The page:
How much notice are you legally required to give when not renewing a month to month lease in Colorado?
The house is in Arvada, CO. Tenants have been there since 10/08 and have been month to month since 10/09, most recent MtM lease signed in 06/15 but with no end date.
The lease states that notice of 7 days is required for not renewing a lease for either landlord or tenant. I have been checking online to make sure that this number is legal for the state of Colorado. I have only found something put together by the city of Boulder (11 days prior to the next rent due date), and other websites that say if it is a long term tenant they require 28 days or even longer. These are long term tenants, but are on a month to month lease with rent due on the 1st of each month.
They are in violation of the lease: Cannot get them to maintain the exterior of the property per the lease requirements (trash, weeds, no lawn care), and due to some work issues, he has been paying me every week instead of on the first for a few months. I have tried to work with them for far too long as one of his kids is friendly with one of mine (I don't put up with this at any other property- my mistake). At this point I don't want them to stay even if they were to comply with the property maintenance clauses and get back to monthly payments. I would rather not have to go through an eviction process if I can just tell them the lease is not renewed and get them out that way. I have given him 3 day notices before and he meets the requirement, then back things backslide again.
Since he is paying weekly (and if I don't stay on him he tries to pay late constantly) I am trying to give the minimum notice required legally as I am sure he will stop paying once he knows they are out.
Thanks for any input.
I believe your lease to be accurate in CO for 7 Day notice on a month to month. But because you are likley going to face an eviction here I would touch base with an eviction attorney. And because it is the 25th it probably doesn't much matter as the next lease period of a month is within 7 days - so just post a 30 notice to vacate or November 1st and all problems are with any dates are solved - assuming you actually want them out.
This would be a eviction, and I don't think you can start that with a 7 days notices. You will have to give them a 30 days notices for eviction. Pretty sure the 30 days can start form the day you give the notices so if you give it today then they have to pay in full plus clean up by Oct 25 or get evicted.
I have been doing research on this topic and find answers ranging from 7 days to 28 days.
Since you have had a long relationship with them and your children are friendly, I would err on the generous side and give them notice to vacate by the end of day, 10/31/15. You are terminating a month to month lease with more than 30 days notice. This is not an eviction, you are simply terminating the lease.
Be prepared for them to promise the moon, and to not leave by the end of the notice, which would mean you would have to evict them if you want them to leave.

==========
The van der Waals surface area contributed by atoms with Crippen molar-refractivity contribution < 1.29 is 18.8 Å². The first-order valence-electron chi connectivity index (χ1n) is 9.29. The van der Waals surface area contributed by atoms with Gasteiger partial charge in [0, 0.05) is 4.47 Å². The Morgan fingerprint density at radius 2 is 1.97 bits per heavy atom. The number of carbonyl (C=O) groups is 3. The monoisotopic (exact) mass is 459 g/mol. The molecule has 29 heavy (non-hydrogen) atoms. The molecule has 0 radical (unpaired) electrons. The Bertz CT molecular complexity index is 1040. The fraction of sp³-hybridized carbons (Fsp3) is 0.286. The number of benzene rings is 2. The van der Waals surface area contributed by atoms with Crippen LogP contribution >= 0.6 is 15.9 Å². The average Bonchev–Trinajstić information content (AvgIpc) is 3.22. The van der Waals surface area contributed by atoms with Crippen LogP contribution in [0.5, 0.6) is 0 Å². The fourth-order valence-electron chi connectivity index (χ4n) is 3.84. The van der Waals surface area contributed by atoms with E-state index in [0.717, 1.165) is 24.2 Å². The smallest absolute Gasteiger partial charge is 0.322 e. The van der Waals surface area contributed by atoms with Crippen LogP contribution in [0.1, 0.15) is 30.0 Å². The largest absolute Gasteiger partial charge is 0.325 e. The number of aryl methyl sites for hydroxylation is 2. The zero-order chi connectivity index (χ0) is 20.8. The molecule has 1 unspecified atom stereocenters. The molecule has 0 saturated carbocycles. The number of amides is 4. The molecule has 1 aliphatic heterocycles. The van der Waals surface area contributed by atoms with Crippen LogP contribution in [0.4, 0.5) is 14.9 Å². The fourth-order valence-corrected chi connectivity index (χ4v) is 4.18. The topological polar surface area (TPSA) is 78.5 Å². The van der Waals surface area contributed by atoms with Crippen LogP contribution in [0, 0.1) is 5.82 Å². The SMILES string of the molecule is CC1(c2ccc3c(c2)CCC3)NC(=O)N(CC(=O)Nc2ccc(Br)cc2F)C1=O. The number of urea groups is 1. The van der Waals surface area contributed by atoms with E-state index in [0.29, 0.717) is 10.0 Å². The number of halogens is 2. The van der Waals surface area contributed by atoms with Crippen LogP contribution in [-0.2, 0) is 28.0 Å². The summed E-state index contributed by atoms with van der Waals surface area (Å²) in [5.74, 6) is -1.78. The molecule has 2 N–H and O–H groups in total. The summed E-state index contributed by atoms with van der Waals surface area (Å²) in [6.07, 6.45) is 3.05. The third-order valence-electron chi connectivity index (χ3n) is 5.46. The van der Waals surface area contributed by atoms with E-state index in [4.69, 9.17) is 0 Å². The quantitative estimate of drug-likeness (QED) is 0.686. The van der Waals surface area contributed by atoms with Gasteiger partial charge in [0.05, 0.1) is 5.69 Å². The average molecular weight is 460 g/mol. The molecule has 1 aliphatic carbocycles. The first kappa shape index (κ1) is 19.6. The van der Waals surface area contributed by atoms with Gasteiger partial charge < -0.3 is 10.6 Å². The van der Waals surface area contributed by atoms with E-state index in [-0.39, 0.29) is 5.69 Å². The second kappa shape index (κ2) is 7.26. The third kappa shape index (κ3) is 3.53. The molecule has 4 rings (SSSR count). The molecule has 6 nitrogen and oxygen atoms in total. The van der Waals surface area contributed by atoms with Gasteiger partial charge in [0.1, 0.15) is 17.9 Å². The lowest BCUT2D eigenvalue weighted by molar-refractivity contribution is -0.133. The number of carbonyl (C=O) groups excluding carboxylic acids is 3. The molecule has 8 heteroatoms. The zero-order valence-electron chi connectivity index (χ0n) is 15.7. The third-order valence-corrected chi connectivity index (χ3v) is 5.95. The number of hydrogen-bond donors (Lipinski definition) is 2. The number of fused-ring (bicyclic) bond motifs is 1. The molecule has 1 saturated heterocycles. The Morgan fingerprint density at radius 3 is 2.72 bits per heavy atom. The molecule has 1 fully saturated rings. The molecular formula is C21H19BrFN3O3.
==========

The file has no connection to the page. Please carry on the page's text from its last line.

Looking forward - I find it is easier to charge a bit more to cover the cost of a gardener. Many renters don't want to deal with home maintenance and will happily pay a bit more for the service. At least give them the option. Although you have made up our mind on these tenants, in the future charging every two weeks can be very profitable. Take the monthly rate and divide by two and that is the biweekly rate. Be very upfront that they will pay more, but for some this works better for them because they have difficulty thinking that far in advance and it matches their pay period. Remember, "Would you like fries with that?" Up-selling!
@S Harper a couple of thoughts. 1) get them on a debiting service like erentpayments or ClearNow. Takes the brain damage out of rent collection. Make the weekly rent a bit more than 1/4 of monthly rent. For example rent is $1,000 per month so weekly rent is $260. Remember you will actually collect 52 weeks at $260 or $13,520. Make sure they know they are paying more when paying by week so they don't think they get a month free at the end.
2) Do you want to be right or rich. If the property meets city code for upkeep then no problem. If it doesn't then they must comply. If it's just your personal preference then you need to let go a bit. Tenants will never keep the place like you would. Get over it. Draw the line at City code. Repeated violations of code would be cause for termination. They are impinging on my freedom at that point. Time to find a tenant that will at least meet the minimum.
3) Regarding the Notice see this SB-172 the minimum notice is 7 days for a MTM tenant by statute. See section 13-40-107. Notice to quit. Your rental agreement does not stipulate a time shorter than the the statute.
Personally, I would give them more time. Realistically they won't be able to find a new place on such short notice so you will have them living there and mad at you. Give them 30 days and if they don't pay start the eviction immediately. When they whine about that, let them know that if you do end up having to evict them they will never find another place. Sounds like they are in a tough place financially so it's time to find a place they can afford and get moved to there. If they can't afford rent then time to face the music and stop leaning on you to prop up their weak financial situation.
Hope it works out well for you. Unfortunately when our tenants hit rough times it often pinches us as well.
You must be a BiggerPockets member to post on the forums
Join the world's largest, most open Real Estate Investing Community online, 100% free forever!